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About rgbyhkr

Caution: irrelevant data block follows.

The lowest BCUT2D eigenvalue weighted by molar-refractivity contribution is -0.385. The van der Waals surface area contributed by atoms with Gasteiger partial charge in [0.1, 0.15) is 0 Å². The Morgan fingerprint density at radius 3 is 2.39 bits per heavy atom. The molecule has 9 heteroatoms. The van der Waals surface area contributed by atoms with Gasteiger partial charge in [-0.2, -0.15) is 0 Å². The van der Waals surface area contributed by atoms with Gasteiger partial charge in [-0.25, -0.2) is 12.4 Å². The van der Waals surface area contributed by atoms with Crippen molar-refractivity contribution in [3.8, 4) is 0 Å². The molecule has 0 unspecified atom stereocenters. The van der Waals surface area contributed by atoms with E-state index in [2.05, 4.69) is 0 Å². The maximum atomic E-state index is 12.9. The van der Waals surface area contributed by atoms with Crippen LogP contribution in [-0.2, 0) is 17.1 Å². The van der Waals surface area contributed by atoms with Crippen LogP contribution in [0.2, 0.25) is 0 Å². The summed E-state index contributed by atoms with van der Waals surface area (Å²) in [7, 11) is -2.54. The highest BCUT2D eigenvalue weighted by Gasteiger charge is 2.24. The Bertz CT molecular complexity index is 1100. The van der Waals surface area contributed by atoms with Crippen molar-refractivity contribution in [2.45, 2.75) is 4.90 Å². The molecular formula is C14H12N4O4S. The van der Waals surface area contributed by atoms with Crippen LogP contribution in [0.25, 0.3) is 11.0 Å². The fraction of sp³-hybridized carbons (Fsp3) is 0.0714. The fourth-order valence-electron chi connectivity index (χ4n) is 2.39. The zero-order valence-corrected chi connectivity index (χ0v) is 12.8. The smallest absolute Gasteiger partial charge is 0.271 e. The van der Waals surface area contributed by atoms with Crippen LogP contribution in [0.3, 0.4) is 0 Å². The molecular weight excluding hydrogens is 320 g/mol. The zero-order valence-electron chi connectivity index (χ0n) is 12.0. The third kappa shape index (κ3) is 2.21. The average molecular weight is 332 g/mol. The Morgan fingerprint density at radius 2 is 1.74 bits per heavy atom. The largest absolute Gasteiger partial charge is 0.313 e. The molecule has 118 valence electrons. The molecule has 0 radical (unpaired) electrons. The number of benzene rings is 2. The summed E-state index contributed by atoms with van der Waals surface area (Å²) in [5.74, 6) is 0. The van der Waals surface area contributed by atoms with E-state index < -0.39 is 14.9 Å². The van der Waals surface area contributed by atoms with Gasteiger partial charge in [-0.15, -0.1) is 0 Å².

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  1. That does seem a little conservative for dual, active 8" bass drivers.